Still smiling from the Renaissance dinner blast the night before, which you are encouraged to experience for yourself, we headed to Ponesice to visit the local distillery that produces plum, pear, apricot, carrot, honey, and black current spirits, and liqueurs. After a delicious sampling, the historic town of Pisek, with the oldest stone bridge in the Czech Republic, was our next stop for a brief guided tour and a delicious lunch in the Hotel Biograf.
Beautifully served, we started with tomatoes with mozzarella followed by baked trout from the Otava river of with garlic and spring onion, boiled potatoes with parsil, followed by a luscious dessert, (Postre) panna cotta with fresh fruit.
Remember, because the country is small, you can cover many towns in a matter of one or two hours from Prague and we were now headed back to that famous city known for its old world charm.
Located on the right bank of the river Vltava, the Old Town, framed by historic townhouses, Prague Castle, and the green dome of the Church of St. Nicholas with its spires soaring into the sky, Prague is like stepping into a Grimm’s Brothers fairy tale. With its winding cobblestone streets filled with shops that sell anything you could possibly desire, including their famous Bohemia Crystal and authentic marionettes, Prague is truly a magical experience. Stroll along the famous neo-Renaissance stone Charles Bridge that will be was crammed with tourists who linger to take pictures and walk along the Royal Road that leads from the original city gate called the Powder Gate which led to the powder tower used for storing gun powder.
At night Old Town is ablaze with lights and having a glass of wine in one of the elevated cafes will add to your enchantment as on this night, a full moon crowned our sensory delight. Not to be missed is the mechanical astronomical clock on the Gothic tower of the Old Town Hall. This historic technological masterpiece displays the time as well as the lunar cycle and the position of the planets and every hour a procession of 12 apostles appear in the clock’s windows to the delight of the throng gathered below in the square. Prague is to savored. Explore the hidden streets, enjoy lovely gardens, stroll along the river, stop in a café for coffee or beer or a glass of wine or treat yourself to an exquisite Bohemia Crystal piece of jewelry. Oh yes. For you shoppers please note that although the Czech Republic is part of the European Union, the Euro is not widely accepted so do have Czech Korunas handy as some of the smaller stores do not accept credit cards either.
While you’re strolling, check out the awesome neo-Renaissance post office built in 1890 but don’t take out your camera as it’s verboten and you will upset one of the guards. With lots of marble benches, it is set up like our DMV where you take a number and wait for it to flash on a screen. Very orderly and very civilized. Also not be missed is the Cathedral of St. Vitus, another church that adds to Prague’s exquisite skyline.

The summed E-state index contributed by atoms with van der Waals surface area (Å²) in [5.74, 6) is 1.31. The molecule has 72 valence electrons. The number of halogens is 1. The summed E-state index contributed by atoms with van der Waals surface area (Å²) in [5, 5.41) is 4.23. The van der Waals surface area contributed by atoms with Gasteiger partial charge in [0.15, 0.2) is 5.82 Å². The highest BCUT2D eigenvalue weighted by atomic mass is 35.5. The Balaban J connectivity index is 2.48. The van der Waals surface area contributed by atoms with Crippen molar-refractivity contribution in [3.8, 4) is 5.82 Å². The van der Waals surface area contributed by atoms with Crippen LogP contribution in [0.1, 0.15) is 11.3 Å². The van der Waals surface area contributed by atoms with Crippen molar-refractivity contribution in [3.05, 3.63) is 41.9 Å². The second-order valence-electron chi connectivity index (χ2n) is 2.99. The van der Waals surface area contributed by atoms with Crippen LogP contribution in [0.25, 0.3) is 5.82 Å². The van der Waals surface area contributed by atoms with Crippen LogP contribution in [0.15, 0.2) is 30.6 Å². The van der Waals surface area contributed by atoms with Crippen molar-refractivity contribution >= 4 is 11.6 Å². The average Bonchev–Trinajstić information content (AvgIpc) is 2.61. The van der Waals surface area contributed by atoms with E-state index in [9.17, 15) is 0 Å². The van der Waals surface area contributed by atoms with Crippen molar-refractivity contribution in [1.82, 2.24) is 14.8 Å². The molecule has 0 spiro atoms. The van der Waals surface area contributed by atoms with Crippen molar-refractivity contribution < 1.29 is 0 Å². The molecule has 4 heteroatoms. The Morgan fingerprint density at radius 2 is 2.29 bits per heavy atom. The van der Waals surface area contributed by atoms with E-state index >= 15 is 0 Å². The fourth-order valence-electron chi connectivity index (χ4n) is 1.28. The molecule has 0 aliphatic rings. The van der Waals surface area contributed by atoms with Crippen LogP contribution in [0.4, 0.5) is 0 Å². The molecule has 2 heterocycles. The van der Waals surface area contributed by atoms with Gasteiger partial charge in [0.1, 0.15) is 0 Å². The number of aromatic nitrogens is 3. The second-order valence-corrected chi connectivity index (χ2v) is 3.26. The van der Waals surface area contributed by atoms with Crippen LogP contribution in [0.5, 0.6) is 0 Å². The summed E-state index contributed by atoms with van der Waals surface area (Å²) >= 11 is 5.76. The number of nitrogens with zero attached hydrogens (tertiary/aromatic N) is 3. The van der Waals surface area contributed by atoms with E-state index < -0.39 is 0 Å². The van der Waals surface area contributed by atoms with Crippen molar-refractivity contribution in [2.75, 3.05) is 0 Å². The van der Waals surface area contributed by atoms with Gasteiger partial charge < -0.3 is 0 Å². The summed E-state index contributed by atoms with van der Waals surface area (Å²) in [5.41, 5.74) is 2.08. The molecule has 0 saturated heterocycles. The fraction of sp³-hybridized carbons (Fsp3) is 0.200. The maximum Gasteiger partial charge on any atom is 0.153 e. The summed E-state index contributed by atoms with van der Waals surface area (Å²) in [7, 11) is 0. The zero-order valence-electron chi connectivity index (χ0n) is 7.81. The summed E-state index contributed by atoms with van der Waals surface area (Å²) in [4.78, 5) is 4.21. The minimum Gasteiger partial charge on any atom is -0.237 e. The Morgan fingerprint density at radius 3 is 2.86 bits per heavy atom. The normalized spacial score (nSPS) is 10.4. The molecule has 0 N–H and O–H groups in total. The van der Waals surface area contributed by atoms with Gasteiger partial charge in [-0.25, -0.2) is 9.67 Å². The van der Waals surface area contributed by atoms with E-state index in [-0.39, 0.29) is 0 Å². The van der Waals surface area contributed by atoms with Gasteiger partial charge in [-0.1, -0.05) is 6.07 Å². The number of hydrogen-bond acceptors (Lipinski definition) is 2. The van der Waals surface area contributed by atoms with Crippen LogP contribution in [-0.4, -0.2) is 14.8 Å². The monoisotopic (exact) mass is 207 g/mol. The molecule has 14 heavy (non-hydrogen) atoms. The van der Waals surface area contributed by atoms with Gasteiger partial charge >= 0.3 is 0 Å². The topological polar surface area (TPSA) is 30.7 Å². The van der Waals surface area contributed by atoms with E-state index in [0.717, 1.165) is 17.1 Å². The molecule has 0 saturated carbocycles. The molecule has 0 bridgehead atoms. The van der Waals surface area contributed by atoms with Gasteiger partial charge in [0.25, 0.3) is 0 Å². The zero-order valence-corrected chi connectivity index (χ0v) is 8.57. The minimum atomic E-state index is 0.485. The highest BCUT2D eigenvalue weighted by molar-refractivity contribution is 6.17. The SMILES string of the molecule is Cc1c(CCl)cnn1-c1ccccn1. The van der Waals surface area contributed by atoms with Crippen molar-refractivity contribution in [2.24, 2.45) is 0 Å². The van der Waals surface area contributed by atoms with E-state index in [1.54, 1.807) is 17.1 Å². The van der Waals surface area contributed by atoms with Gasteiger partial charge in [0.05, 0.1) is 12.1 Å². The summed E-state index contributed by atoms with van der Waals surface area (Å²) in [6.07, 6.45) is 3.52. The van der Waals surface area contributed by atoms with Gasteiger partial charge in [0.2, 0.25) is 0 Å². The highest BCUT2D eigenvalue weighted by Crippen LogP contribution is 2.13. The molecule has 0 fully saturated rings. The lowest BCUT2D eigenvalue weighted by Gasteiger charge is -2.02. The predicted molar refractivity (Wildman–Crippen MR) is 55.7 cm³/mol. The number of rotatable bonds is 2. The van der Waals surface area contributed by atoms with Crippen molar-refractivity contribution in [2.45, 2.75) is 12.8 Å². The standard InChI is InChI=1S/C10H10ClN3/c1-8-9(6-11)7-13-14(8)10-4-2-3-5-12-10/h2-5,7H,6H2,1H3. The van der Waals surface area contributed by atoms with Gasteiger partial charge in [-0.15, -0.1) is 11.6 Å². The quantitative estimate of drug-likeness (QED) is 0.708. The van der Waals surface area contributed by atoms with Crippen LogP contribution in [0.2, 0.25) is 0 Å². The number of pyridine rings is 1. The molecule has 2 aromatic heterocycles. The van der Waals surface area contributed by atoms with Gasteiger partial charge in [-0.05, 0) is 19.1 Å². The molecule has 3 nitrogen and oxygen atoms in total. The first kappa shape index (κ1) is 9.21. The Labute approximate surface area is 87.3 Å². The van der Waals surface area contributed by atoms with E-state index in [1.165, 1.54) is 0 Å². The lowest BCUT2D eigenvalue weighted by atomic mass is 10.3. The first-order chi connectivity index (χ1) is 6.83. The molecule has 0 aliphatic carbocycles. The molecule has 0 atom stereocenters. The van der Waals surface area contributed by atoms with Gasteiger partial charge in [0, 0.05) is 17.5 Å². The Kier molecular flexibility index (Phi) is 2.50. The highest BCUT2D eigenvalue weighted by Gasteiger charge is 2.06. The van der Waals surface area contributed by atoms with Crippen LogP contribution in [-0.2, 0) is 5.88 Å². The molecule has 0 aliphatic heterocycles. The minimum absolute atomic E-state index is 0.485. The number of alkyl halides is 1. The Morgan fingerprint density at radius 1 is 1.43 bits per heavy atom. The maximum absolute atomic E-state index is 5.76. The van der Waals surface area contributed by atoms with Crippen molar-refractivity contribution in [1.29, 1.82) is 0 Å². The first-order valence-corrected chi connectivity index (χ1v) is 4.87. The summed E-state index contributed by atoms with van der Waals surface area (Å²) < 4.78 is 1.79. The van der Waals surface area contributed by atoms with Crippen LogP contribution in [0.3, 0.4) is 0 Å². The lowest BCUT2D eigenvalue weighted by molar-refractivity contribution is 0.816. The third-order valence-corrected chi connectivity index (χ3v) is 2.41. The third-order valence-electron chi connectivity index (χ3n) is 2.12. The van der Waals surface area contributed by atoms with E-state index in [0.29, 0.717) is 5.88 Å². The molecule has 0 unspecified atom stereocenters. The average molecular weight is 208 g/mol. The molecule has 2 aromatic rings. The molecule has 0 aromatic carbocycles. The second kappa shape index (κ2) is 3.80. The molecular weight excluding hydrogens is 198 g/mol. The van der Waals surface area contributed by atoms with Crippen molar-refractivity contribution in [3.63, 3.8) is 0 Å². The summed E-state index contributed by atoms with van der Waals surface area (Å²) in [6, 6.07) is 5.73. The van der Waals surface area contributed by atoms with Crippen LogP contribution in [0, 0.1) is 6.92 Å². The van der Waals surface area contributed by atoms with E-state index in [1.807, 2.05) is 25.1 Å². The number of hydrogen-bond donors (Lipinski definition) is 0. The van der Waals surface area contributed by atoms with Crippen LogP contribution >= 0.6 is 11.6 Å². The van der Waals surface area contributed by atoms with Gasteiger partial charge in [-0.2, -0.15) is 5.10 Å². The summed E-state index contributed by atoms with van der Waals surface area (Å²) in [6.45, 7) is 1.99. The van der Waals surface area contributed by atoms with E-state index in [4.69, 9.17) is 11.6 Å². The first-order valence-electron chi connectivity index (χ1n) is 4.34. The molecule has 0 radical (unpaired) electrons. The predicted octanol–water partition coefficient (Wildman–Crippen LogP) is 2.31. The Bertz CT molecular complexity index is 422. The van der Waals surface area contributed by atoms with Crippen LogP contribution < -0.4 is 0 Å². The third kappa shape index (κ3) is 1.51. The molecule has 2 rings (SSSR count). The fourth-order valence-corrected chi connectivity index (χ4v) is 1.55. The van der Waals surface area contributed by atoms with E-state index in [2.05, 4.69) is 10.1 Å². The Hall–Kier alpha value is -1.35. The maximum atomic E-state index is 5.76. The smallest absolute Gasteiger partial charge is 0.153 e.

One of the highlights of a visit to Prague is the very famous Jewish Quarter, ranked among the most valuable Jewish historical monuments in the world. It houses the Old Cemetery and the famous Gothic Old-New Synagogue. The cemetery, which is crammed with 12,000 tombstones, the largest in Europe, dates back to the first half of the 15th century and is one of the most important monuments as it is the final resting place for poets and scholars. The Jewish Museum has the most comprehensive Judaic collection in the world and is a cultural center for lectures, concerts, and exhibitions.
For music lovers, free concerts, from classical to pop, are offered daily in many of the churches as well as ticketed concerts in such historic locations as The Prague Castle – St. George’s Basilica.
After a wonderful day of sightseeing and yet another lovely dinner in the Botel Restaurant Matylda, it was time to bed down for the night in the very modern, four-star deluxe Andel’s Hotel, located in Prague’s new business and entertainment district “Andel City,” just a five-minute ride by metro or tram to the city center.
Prague abounds in festivals throughout the year including the celebration of spring that welcomes the new season with music, and concerts featuring all types of music – from classical to jazz. (www.festival.cz) Being the beer capital of the world, it’s only fitting to hold the Czech Beer Festival which offers a wide range of brewers, smokehouses, butchers, delicatessens, and pastry chefs. (www.beerfestivalprague.com).
One of the joys of travelling is experiencing the ethnic food and you can find a culinary adventure at the Prazsky Kulinarsky Institut (Prague Culinary Institute) where award-winning Chef Vaclav Eric conducts cooking classes in the Czech and Moravian traditional cuisines – hearty, rich, and tasty. Although on the road to a healthier way of eating, including the use of organic farm products when possible, the typical national meal is roast pork and sweet-and-sour cabbage with dumplings (knedlik) or the very popular roast sirloin in cream sauce.